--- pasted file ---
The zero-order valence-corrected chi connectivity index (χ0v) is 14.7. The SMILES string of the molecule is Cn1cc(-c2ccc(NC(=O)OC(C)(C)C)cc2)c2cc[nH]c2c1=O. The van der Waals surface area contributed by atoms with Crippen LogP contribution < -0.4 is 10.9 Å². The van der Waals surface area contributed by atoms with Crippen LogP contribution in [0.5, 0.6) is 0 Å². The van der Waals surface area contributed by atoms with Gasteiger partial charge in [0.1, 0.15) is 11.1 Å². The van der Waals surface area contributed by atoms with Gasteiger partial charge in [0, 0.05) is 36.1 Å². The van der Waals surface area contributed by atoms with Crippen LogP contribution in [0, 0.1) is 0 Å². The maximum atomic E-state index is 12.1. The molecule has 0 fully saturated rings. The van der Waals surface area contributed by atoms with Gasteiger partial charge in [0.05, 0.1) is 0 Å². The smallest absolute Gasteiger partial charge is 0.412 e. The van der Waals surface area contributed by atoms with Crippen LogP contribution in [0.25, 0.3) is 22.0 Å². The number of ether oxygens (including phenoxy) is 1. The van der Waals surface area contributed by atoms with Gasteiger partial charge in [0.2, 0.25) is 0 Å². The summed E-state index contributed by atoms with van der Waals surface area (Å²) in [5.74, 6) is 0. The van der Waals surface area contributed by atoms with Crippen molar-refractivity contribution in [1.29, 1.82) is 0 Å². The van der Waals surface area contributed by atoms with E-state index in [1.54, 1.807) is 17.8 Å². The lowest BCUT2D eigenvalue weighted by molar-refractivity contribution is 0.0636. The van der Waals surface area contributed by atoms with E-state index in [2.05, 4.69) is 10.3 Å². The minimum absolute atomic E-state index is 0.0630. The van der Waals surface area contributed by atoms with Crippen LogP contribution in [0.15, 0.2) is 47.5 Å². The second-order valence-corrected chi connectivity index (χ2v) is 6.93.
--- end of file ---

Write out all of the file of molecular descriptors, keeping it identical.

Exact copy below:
The zero-order valence-corrected chi connectivity index (χ0v) is 14.7. The SMILES string of the molecule is Cn1cc(-c2ccc(NC(=O)OC(C)(C)C)cc2)c2cc[nH]c2c1=O. The van der Waals surface area contributed by atoms with Crippen LogP contribution < -0.4 is 10.9 Å². The van der Waals surface area contributed by atoms with Crippen LogP contribution in [0.5, 0.6) is 0 Å². The van der Waals surface area contributed by atoms with Gasteiger partial charge in [0.1, 0.15) is 11.1 Å². The van der Waals surface area contributed by atoms with Gasteiger partial charge in [0, 0.05) is 36.1 Å². The van der Waals surface area contributed by atoms with Crippen LogP contribution in [0, 0.1) is 0 Å². The maximum atomic E-state index is 12.1. The molecule has 0 fully saturated rings. The van der Waals surface area contributed by atoms with Gasteiger partial charge in [0.05, 0.1) is 0 Å². The smallest absolute Gasteiger partial charge is 0.412 e. The van der Waals surface area contributed by atoms with Crippen LogP contribution in [0.25, 0.3) is 22.0 Å². The number of ether oxygens (including phenoxy) is 1. The van der Waals surface area contributed by atoms with Gasteiger partial charge in [0.2, 0.25) is 0 Å². The summed E-state index contributed by atoms with van der Waals surface area (Å²) in [5.74, 6) is 0. The van der Waals surface area contributed by atoms with Crippen molar-refractivity contribution in [1.29, 1.82) is 0 Å². The van der Waals surface area contributed by atoms with E-state index in [1.54, 1.807) is 17.8 Å². The lowest BCUT2D eigenvalue weighted by molar-refractivity contribution is 0.0636. The van der Waals surface area contributed by atoms with E-state index in [2.05, 4.69) is 10.3 Å². The minimum absolute atomic E-state index is 0.0630. The van der Waals surface area contributed by atoms with Crippen LogP contribution in [0.15, 0.2) is 47.5 Å². The second-order valence-corrected chi connectivity index (χ2v) is 6.93.